Returning to camp, Herb dipped the horn in warm water and then let it dry, saying that this would produce a mellow ring. He stoutly refused all appeals from the boys to give them a few illustrations of moose-calling there and then, with a lesson in the art, declaring that it would spoil the night’s sport, and that they must first hear the call amid proper surroundings. From time to time he impressed upon them that they were going to engage in an expedition which required absolute silence and clever stratagem to make it successful. He vowed to wreak a woodsman’s vengeance on any fellow who balked it by shaking the boat, or by moving body or rifle so as to make a noise.
A light, humming breeze had been blowing all day; but as the afternoon waned, it died down. The evening proved clear, chilly, and still.
“Is this a likely night for calling, Herb?” asked Cyrus anxiously, taking a survey of sky and lake from the camp-door about an hour before the start.
“Fine,” answered Herb with satisfaction. “Guess we’ll get an answer sure, if there’s a moose within hearing. There ain’t a puff of wind to carry our scent, and give the trick away. But rig yourselves up in all the clothing you’ve got, boys; the cold, while we’re waiting, may be more than you bargain for.”
The guide had a light boat on the lake, moored below the camp. At six o’clock he seated himself therein, taking the oars in his brawny hands. Cyrus and Neal took their places in the stern; while Dol disposed of himself snugly in the bow, right under a jack-lamp which Herb had carefully trimmed and lit. But he had closed its sliding door, which, being padded with buckskin, could be opened and shut without a sound, so that not a ray of light at present escaped.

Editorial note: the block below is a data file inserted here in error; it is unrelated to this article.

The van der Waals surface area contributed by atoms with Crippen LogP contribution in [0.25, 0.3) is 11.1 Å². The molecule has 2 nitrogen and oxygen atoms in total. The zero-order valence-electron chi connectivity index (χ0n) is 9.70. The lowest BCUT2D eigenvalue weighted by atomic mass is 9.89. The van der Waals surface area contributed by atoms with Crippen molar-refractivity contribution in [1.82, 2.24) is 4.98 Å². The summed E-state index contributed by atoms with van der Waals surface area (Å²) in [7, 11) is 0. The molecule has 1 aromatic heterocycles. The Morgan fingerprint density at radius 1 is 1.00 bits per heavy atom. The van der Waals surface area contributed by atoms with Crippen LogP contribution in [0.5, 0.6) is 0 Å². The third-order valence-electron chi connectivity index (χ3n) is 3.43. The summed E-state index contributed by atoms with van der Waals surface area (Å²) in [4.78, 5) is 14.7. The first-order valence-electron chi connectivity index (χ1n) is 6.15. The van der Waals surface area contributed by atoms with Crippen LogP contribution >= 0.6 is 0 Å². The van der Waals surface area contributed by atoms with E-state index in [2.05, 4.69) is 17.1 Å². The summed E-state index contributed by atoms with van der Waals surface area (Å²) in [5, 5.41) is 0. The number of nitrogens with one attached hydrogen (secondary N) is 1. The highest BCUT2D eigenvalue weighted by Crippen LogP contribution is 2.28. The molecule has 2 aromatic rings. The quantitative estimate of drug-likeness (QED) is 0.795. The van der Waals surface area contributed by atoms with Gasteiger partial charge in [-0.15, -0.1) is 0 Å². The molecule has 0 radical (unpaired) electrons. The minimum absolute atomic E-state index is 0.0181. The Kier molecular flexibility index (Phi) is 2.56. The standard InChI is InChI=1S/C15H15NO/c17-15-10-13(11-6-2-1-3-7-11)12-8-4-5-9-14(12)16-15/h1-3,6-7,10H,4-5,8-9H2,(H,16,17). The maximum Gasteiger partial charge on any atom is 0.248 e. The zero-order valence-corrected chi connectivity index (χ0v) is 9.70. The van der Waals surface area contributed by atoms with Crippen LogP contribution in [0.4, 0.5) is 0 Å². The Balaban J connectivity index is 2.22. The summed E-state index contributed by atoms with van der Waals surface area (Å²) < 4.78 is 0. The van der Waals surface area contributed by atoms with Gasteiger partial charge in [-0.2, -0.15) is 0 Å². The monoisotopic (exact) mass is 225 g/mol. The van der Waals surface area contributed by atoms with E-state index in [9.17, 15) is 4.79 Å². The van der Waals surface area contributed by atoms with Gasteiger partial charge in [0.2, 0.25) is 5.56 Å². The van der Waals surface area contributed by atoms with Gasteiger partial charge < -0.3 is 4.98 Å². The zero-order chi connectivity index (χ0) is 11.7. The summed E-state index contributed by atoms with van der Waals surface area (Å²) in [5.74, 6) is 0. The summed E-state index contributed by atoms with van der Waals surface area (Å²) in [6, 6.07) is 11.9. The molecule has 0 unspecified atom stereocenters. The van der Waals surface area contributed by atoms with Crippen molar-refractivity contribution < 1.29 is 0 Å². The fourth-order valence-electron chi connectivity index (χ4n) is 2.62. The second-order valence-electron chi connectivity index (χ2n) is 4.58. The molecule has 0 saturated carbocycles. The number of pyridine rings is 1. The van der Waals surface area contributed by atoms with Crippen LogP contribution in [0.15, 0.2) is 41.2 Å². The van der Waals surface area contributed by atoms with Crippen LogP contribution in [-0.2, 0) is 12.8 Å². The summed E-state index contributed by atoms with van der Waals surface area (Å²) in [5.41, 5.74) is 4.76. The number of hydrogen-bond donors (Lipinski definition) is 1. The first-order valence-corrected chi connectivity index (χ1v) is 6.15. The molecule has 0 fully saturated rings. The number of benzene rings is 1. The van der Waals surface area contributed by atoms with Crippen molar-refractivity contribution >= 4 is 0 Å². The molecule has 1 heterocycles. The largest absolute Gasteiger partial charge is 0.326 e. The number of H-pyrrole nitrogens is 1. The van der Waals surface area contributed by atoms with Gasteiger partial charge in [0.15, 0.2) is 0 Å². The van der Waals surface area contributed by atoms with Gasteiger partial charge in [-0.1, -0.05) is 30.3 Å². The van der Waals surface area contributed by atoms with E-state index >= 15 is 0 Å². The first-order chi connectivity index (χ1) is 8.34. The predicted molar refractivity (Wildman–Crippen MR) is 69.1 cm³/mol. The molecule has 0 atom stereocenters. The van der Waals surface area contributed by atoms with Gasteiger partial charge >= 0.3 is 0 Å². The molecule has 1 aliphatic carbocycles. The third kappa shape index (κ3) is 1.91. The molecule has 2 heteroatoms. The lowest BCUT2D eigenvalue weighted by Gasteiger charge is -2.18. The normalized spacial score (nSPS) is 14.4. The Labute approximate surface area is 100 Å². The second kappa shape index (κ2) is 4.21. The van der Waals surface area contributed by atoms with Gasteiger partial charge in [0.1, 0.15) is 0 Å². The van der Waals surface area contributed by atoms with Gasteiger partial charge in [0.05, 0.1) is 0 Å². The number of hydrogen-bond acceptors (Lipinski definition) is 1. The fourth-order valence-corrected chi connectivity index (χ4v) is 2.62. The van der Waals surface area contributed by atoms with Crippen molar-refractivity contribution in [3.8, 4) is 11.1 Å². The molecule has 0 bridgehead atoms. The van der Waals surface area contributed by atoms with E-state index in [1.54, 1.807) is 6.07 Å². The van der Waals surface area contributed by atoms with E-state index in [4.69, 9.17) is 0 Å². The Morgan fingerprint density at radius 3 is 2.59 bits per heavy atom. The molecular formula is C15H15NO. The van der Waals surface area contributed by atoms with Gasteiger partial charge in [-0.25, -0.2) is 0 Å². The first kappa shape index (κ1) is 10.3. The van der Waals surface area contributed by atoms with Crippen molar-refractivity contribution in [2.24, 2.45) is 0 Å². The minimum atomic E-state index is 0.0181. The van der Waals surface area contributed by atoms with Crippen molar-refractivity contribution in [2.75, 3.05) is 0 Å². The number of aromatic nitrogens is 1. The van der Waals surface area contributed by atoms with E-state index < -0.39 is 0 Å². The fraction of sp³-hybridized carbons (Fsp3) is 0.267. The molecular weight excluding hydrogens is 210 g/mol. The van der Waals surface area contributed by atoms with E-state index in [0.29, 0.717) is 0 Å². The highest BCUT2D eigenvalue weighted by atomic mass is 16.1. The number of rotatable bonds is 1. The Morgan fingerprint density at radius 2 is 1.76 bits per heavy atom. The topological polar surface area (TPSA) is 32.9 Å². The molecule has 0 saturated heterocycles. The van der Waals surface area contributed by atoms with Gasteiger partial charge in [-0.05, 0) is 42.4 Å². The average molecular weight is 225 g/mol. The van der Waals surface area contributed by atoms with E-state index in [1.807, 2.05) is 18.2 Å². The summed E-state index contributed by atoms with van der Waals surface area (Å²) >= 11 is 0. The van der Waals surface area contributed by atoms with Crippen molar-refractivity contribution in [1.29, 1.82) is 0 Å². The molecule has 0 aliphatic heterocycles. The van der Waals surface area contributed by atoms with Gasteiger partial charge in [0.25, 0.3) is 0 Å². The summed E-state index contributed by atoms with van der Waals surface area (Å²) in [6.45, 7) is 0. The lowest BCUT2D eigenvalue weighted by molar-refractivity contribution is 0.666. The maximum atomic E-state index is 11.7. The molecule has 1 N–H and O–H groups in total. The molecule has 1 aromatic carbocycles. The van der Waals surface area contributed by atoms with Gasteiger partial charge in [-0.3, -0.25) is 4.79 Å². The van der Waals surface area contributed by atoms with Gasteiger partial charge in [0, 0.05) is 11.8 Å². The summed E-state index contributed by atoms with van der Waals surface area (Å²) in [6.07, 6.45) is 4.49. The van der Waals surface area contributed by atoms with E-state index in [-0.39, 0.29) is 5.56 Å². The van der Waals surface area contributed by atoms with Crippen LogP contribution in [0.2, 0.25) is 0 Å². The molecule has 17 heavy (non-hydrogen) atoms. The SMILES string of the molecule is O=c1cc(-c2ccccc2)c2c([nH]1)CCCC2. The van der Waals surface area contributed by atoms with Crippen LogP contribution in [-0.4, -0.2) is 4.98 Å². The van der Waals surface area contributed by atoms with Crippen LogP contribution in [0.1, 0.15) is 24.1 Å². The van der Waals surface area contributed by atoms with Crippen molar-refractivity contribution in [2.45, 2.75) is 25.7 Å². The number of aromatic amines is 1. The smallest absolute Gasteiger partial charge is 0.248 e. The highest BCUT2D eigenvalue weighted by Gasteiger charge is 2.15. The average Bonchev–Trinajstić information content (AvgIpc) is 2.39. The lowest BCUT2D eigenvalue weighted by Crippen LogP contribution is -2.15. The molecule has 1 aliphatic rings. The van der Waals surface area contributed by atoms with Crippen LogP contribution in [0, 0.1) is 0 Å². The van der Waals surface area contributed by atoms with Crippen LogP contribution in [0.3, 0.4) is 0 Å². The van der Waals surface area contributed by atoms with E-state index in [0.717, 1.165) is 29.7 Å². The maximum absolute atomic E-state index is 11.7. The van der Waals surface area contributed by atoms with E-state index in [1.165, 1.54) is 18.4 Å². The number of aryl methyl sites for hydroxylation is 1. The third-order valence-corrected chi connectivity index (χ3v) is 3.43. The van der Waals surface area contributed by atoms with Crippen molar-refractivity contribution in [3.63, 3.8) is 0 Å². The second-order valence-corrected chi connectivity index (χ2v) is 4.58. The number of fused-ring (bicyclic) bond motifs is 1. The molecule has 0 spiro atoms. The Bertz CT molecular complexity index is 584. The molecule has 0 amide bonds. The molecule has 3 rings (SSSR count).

“Moose won’t stand to watch a jack as deer do,” he said. “Twill only scare ’em off. They’re a heap too cute to be taken in by an onnatural big star floating over the water. But ’taint the lucky side of the moon for us. She’ll rise late, and her light’ll be so feeble that it wouldn’t show us an elephant clearly if he was under our noses. So if I succeed in coaxing a bull to the brink of the water, I’ll open the jack, and flash our light on him. He’ll bolt the next minute as quick as greased lightning on skates; but if you only get a short sight of him, I promise that ’twill be one you’ll remember.”
“And if he should take a notion to come for us?” said Cyrus.
“He won’t, if we don’t fire. The boat will be lying among the black shadows, snug in by the bank, and he’ll see nothing but the dazzling light. But you fellows must keep still as death. Off we go now, boys, and mum’s the word!”
This was almost the last sentence spoken. Not a syllable moved the lips of any one of the four, as the boat glided away from camp towards the south end of the lake, the oars making scarcely a sound as Herb handled them. By and by he ceased rowing for an instant, took his pipe from his mouth, knocked out its ashes, and put it in his pocket with a wise look at his companions, murmuring, “Don’t want no tobacco incense floating around!”